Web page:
India receives 80% of its annual rainfall during the south west monsoon season of June to September. Rainfall over the country during this season shows a wide range of spatial variation due to orographic influences and preferential occurrence of rain-bearing systems in certain regions. *How is rainfall measured? 1 inch of rain in 15 minute period is a lot more water than 1 inch of rain in the last one month. So we really don’t know how much it’s rained if we don’t know the time period we’re talking about. What does 1 inch, 2 inch or number of inches of rain in some time period mean? Well if all the rain that falls stays right where it lands – meaning it doesn’t run off and accumulate in streams and rivers and eventually in lakes and oceans and it isn’t absorbed into the ground then 1 inch of rain in an area is enough to evenly cover the ground in that area with a layer of water 1 inch deep.
**We cannot define aridity according to only one parameter such as the annual rainfall; this would mean land receiving an annual rainfall of less than 100 mm would be desert, those receiving 100 mm to 400 mm would be arid: in this case the Thar “desert” in its totality would belong to the second category, since even its least rain fed destrict, Jaisalmer, receives 160 mm of rain. One must, however, also keep in mind two factors : firstly, the distribution of rain throughout the year – ninety per cent of the rainfall occurs during the monsoons, from July to mid-September and secondly the torrential nature of the rainfall which does not allow an optimal usage. In fact this can lead to floods, as was the case in July 1979, in the Luni basin. Moreover winds, which are a powerful agent of erosion and evaporation, contribute to the further desertification of an already arid region. If we also add the temperature factor (in May the minimum temperature is around 27°C and the maximum around 43°C in Jaisalmer and barely lower in Jodhpur and Bikaner), we can accept the term desert for Rajasthan as Indian Geography and Anupam Mishra do.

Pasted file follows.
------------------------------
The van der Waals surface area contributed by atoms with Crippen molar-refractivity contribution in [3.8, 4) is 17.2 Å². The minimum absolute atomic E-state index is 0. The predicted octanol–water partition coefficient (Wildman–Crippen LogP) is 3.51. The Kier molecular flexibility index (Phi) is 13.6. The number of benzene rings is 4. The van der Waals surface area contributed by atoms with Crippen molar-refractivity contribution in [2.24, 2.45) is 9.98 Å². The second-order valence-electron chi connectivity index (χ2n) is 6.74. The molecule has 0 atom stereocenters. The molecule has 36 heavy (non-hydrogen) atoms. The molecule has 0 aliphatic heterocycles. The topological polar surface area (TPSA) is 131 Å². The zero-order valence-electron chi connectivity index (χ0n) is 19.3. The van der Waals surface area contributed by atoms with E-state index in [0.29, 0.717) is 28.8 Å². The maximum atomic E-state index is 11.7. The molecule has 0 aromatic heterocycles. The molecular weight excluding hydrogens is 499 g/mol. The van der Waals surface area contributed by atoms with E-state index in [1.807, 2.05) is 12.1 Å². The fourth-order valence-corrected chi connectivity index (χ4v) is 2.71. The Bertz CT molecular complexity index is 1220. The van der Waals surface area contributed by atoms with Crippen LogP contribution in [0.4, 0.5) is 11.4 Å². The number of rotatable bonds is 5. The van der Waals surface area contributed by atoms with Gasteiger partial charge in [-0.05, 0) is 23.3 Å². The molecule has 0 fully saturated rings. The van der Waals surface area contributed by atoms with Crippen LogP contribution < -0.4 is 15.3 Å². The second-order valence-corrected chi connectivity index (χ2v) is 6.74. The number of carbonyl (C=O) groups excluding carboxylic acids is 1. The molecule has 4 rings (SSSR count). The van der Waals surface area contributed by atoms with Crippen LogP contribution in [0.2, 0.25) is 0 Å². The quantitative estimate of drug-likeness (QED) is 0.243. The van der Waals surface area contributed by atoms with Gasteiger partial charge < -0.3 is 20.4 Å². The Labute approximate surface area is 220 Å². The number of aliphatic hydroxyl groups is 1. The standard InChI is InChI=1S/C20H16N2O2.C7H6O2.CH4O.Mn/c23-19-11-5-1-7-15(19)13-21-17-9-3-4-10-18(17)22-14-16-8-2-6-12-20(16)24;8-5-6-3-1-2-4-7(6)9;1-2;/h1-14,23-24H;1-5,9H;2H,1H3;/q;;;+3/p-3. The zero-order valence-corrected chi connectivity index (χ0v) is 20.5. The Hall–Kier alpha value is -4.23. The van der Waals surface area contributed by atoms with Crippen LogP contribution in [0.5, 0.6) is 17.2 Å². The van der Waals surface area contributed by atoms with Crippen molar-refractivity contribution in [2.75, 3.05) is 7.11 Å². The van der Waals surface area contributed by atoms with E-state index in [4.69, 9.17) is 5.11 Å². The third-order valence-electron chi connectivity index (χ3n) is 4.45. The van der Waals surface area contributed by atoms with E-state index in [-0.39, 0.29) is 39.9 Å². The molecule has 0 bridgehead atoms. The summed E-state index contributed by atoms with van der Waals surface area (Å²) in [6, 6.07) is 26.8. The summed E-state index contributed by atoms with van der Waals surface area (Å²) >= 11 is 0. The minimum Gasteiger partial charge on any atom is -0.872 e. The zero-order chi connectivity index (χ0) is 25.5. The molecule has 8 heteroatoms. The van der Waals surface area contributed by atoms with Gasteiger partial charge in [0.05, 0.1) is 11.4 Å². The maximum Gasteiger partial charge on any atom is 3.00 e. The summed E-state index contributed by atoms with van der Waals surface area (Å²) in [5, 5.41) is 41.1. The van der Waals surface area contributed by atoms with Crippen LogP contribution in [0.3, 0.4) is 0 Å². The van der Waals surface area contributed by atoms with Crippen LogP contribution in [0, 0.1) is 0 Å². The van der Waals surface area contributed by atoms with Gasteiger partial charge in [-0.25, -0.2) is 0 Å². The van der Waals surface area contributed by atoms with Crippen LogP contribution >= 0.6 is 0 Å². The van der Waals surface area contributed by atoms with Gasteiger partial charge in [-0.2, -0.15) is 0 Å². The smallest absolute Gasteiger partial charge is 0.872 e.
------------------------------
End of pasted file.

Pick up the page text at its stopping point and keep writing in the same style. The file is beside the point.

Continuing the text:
Cherapunji is one of the highest rainfall region in the world, with a minimum annual rainfall of 5 mts; yet it is listed as a district where there are severe water problem; on the other hand, with just 160 mm of water, Jaisalmer has always had drinking water. In one case, the environment is conducive to a symbiosis and patient dialogue with the realities of nature, in the other it is not.
In Rajasthan, more particularly in the desert, water work was never considered as work but came to be viewed as a moral duty; that is why it was able to rise far above what is today called community project, to take the beautiful shape of a samagra jal darshan, a perfect water philosophy. Society has undertaken the work on water with great pride : not as a challenge but indeed in a spirit of humility and duty. This has taken the visible shape of kuins, tankas, kundis, talabs and others. But there is also an invisible form to it, a form which is not shaped by bricks and mortar but by love and the legendary generosity of the water culture of this region.
** The Radiant Raindrops of Rajasthan by Anupam Mishra